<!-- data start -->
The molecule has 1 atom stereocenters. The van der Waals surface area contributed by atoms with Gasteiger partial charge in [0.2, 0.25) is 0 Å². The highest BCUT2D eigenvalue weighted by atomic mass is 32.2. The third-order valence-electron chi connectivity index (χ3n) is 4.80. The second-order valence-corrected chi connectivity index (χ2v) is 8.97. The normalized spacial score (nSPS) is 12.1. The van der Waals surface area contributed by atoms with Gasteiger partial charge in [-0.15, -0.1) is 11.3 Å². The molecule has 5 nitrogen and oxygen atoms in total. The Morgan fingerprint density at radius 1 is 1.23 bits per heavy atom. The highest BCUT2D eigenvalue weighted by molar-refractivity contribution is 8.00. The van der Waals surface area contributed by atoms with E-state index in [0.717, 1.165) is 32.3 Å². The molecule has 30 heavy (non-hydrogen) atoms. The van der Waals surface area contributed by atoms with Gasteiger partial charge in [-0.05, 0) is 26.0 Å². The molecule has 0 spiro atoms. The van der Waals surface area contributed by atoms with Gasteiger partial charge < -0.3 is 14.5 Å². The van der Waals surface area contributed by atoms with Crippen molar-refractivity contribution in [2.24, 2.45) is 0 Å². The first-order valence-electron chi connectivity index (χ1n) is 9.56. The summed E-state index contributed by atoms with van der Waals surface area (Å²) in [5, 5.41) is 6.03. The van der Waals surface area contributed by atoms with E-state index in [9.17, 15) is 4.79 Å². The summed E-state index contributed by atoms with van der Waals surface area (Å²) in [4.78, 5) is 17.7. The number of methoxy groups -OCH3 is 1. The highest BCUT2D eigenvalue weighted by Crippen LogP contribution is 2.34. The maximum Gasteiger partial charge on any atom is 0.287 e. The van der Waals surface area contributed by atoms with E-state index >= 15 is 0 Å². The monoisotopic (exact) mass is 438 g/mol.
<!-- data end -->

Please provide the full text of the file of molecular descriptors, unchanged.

The molecule has 1 atom stereocenters. The van der Waals surface area contributed by atoms with Gasteiger partial charge in [0.2, 0.25) is 0 Å². The highest BCUT2D eigenvalue weighted by atomic mass is 32.2. The third-order valence-electron chi connectivity index (χ3n) is 4.80. The second-order valence-corrected chi connectivity index (χ2v) is 8.97. The normalized spacial score (nSPS) is 12.1. The van der Waals surface area contributed by atoms with Gasteiger partial charge in [-0.15, -0.1) is 11.3 Å². The molecule has 5 nitrogen and oxygen atoms in total. The Morgan fingerprint density at radius 1 is 1.23 bits per heavy atom. The highest BCUT2D eigenvalue weighted by molar-refractivity contribution is 8.00. The van der Waals surface area contributed by atoms with E-state index in [0.717, 1.165) is 32.3 Å². The molecule has 30 heavy (non-hydrogen) atoms. The van der Waals surface area contributed by atoms with Gasteiger partial charge in [-0.05, 0) is 26.0 Å². The molecule has 0 spiro atoms. The van der Waals surface area contributed by atoms with Gasteiger partial charge < -0.3 is 14.5 Å². The van der Waals surface area contributed by atoms with Crippen molar-refractivity contribution in [2.24, 2.45) is 0 Å². The first-order valence-electron chi connectivity index (χ1n) is 9.56. The summed E-state index contributed by atoms with van der Waals surface area (Å²) in [5, 5.41) is 6.03. The van der Waals surface area contributed by atoms with E-state index in [9.17, 15) is 4.79 Å². The summed E-state index contributed by atoms with van der Waals surface area (Å²) in [4.78, 5) is 17.7. The number of methoxy groups -OCH3 is 1. The highest BCUT2D eigenvalue weighted by Crippen LogP contribution is 2.34. The maximum Gasteiger partial charge on any atom is 0.287 e. The van der Waals surface area contributed by atoms with E-state index >= 15 is 0 Å². The monoisotopic (exact) mass is 438 g/mol.